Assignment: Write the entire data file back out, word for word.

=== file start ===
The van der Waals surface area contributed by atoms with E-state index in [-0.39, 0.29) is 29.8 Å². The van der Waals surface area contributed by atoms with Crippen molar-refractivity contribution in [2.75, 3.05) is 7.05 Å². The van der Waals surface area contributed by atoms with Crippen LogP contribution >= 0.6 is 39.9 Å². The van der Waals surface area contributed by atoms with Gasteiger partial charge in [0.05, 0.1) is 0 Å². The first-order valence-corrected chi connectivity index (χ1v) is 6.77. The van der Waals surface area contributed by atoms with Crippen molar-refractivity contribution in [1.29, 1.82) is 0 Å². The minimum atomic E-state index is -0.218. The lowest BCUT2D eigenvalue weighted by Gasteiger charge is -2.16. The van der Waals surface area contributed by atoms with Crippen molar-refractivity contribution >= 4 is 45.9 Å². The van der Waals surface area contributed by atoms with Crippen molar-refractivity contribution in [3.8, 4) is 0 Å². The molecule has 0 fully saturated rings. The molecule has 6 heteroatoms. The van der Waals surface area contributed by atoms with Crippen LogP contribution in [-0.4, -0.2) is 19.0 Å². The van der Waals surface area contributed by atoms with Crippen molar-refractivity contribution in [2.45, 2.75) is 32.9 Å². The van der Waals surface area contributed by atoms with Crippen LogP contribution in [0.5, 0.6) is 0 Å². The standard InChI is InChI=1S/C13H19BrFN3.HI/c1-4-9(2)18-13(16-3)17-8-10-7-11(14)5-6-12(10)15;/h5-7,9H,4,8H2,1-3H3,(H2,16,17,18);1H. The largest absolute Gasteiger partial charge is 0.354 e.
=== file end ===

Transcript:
The van der Waals surface area contributed by atoms with E-state index in [-0.39, 0.29) is 29.8 Å². The van der Waals surface area contributed by atoms with Crippen molar-refractivity contribution in [2.75, 3.05) is 7.05 Å². The van der Waals surface area contributed by atoms with Crippen LogP contribution >= 0.6 is 39.9 Å². The van der Waals surface area contributed by atoms with Gasteiger partial charge in [0.05, 0.1) is 0 Å². The first-order valence-corrected chi connectivity index (χ1v) is 6.77. The van der Waals surface area contributed by atoms with Crippen molar-refractivity contribution in [1.29, 1.82) is 0 Å². The minimum atomic E-state index is -0.218. The lowest BCUT2D eigenvalue weighted by Gasteiger charge is -2.16. The van der Waals surface area contributed by atoms with Crippen molar-refractivity contribution >= 4 is 45.9 Å². The van der Waals surface area contributed by atoms with Crippen molar-refractivity contribution in [3.8, 4) is 0 Å². The molecule has 0 fully saturated rings. The molecule has 6 heteroatoms. The van der Waals surface area contributed by atoms with Crippen LogP contribution in [-0.4, -0.2) is 19.0 Å². The van der Waals surface area contributed by atoms with Crippen molar-refractivity contribution in [2.45, 2.75) is 32.9 Å². The van der Waals surface area contributed by atoms with Crippen LogP contribution in [0.5, 0.6) is 0 Å². The standard InChI is InChI=1S/C13H19BrFN3.HI/c1-4-9(2)18-13(16-3)17-8-10-7-11(14)5-6-12(10)15;/h5-7,9H,4,8H2,1-3H3,(H2,16,17,18);1H. The largest absolute Gasteiger partial charge is 0.354 e.